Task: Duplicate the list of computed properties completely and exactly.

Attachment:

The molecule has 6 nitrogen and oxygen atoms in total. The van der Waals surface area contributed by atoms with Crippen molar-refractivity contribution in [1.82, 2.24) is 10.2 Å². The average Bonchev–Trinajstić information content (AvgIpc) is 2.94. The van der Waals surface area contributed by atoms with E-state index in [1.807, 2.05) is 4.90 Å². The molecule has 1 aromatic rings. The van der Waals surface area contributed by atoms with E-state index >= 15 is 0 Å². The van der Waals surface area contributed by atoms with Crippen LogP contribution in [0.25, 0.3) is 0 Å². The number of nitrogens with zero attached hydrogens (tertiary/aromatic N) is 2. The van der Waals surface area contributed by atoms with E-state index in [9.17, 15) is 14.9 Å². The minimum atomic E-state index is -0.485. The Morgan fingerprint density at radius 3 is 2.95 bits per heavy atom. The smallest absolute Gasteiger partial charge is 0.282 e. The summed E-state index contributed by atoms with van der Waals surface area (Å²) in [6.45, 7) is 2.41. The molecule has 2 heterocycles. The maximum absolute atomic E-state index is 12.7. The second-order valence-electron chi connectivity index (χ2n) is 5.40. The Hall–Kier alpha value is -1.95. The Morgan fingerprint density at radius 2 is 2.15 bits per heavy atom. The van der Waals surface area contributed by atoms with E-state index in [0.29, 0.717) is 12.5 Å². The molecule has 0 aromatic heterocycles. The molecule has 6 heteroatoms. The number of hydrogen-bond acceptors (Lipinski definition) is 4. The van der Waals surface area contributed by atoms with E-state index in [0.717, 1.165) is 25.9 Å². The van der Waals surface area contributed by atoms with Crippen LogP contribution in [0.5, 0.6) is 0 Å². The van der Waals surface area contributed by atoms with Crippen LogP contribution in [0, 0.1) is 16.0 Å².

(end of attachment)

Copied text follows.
The molecule has 6 nitrogen and oxygen atoms in total. The van der Waals surface area contributed by atoms with Crippen molar-refractivity contribution in [1.82, 2.24) is 10.2 Å². The average Bonchev–Trinajstić information content (AvgIpc) is 2.94. The van der Waals surface area contributed by atoms with E-state index in [1.807, 2.05) is 4.90 Å². The molecule has 1 aromatic rings. The van der Waals surface area contributed by atoms with E-state index >= 15 is 0 Å². The van der Waals surface area contributed by atoms with Crippen LogP contribution in [0.25, 0.3) is 0 Å². The number of nitrogens with zero attached hydrogens (tertiary/aromatic N) is 2. The van der Waals surface area contributed by atoms with E-state index in [9.17, 15) is 14.9 Å². The minimum atomic E-state index is -0.485. The Morgan fingerprint density at radius 3 is 2.95 bits per heavy atom. The smallest absolute Gasteiger partial charge is 0.282 e. The summed E-state index contributed by atoms with van der Waals surface area (Å²) in [6.45, 7) is 2.41. The molecule has 2 heterocycles. The maximum absolute atomic E-state index is 12.7. The second-order valence-electron chi connectivity index (χ2n) is 5.40. The Hall–Kier alpha value is -1.95. The Morgan fingerprint density at radius 2 is 2.15 bits per heavy atom. The van der Waals surface area contributed by atoms with E-state index in [0.29, 0.717) is 12.5 Å². The molecule has 0 aromatic heterocycles. The molecule has 6 heteroatoms. The number of hydrogen-bond acceptors (Lipinski definition) is 4. The van der Waals surface area contributed by atoms with E-state index in [0.717, 1.165) is 25.9 Å². The van der Waals surface area contributed by atoms with Crippen LogP contribution in [0.5, 0.6) is 0 Å². The van der Waals surface area contributed by atoms with Crippen LogP contribution in [0, 0.1) is 16.0 Å².